Public bodies acting as public authorities
Whilst, in general, nearly all types of economic activity fall within the scope of VAT and are generally taxed, certain supplies provided by public bodies are considered as non-taxable for VAT purposes even if they qualify as an economic activity. Article 13 of the VAT Directive contains special rules for public bodies where they engage in transactions as a public authority. Where this occurs, the public body will generally not be considered to be a taxable person for VAT purposes. Therefore services performed as a public authority by a public legal entity are outside the scope of VAT.
No level playing field
Charities are often willing (and more and more asked) to take over the delivery of public services, outsourced by public bodies. However, the current VAT system provides a disincentive to contracting out because charities face irrecoverable VAT. When assessing public tenders, public bodies compare offers without VAT for the award of public works contracts. Since companies can recover VAT, for them contracting-out public services is tax neutral while charities face irrecoverable VAT as part of the costs.
Some countries have put in place refund systems which are mainly targeted at public bodies. This massively disadvantages charities as it favours the provision of services by public bodies, which are entitled to a refund of VAT, while charities cannot recover VAT costs where the service is VAT exempted or financed by grants.
Article 132 of the VAT Directive contains a list of exemptions for certain activities in the public interest (which are not necessarily restricted to supplies by public authorities); this concerns services such as medical care, education, culture which are exempt from VAT tax. Complexity derives, for instance, from the difficulty in determining the VAT status of the supply and the deductibility of input VAT because activities of public bodies can be taxed, taxable but exempt or non-taxable. Furthermore, there are often no clear definitions of activities covered by the exemptions in the public interest. As a result, it is often difficult to assess the conditions under which an entity’s activity might benefit from exemption.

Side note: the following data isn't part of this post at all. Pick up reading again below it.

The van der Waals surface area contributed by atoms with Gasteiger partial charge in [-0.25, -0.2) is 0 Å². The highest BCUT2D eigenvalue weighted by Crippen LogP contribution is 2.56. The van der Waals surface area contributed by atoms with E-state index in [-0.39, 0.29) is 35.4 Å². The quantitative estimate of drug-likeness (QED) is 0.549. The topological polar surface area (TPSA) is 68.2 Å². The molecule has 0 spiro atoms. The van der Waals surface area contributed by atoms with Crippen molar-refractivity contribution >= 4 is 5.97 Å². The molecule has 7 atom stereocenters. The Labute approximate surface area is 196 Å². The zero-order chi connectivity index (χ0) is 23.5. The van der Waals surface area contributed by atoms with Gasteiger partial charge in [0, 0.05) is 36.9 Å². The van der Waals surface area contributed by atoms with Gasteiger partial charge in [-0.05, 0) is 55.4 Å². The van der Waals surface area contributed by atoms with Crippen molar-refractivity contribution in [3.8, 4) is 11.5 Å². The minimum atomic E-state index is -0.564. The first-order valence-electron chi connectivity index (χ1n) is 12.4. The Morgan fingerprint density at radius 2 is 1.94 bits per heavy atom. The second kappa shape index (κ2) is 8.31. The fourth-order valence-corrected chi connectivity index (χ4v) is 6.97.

Studies by Copenhagen Economics
The European Commission launched two economic studies and appointed Copenhagen Economics to examine the taxation of public bodies and the exemptions for services in the public interest. The aim was to identify alternative rules to reduce VAT distortions and achieve a level playing field. In 2011/13, the European Commission published the Copenhagen Economics Report on the VAT treatment of public bodies.
The European Commission also held discussion with Member States within the Group on the future of VAT and with VAT experts within the VAT expert Group of which ECCVAT was an observer member.
Furthermore, a Fiscalis stakeholder conference was held in April 2013 to which ECCVAT representatives were invited to speak to make the case for a VAT solution for charities and to highlight problems with other possible reforms.
ECCVAT had expected the European Commission to produce proposals on the VAT treatment of public bodies. However, following the long period of consultation, ECCVAT understands that the European Commission regards this policy work as very difficult to resolve and therefore prefers to look at giving Member States more flexibility, as envisaged in the latest EU VAT Action Plan.
Related EU documents:
- VAT in the public sector and exemptions in the public interest (March 2011 commissioned by the European Commission)
- VAT in the public sector and exemptions in the public interest (January 2013 commissioned by the European Commission)
- Commission consultation Review of existing VAT legislation on public bodies and tax exemptions in the public interest (October 2013- April 2014)
- ECCVAT’s response to Review of existing VAT legislation on public bodies and tax exemptions in the public interest (April 2014)
- Commission summary report of the outcome of the public consultation (December 2014)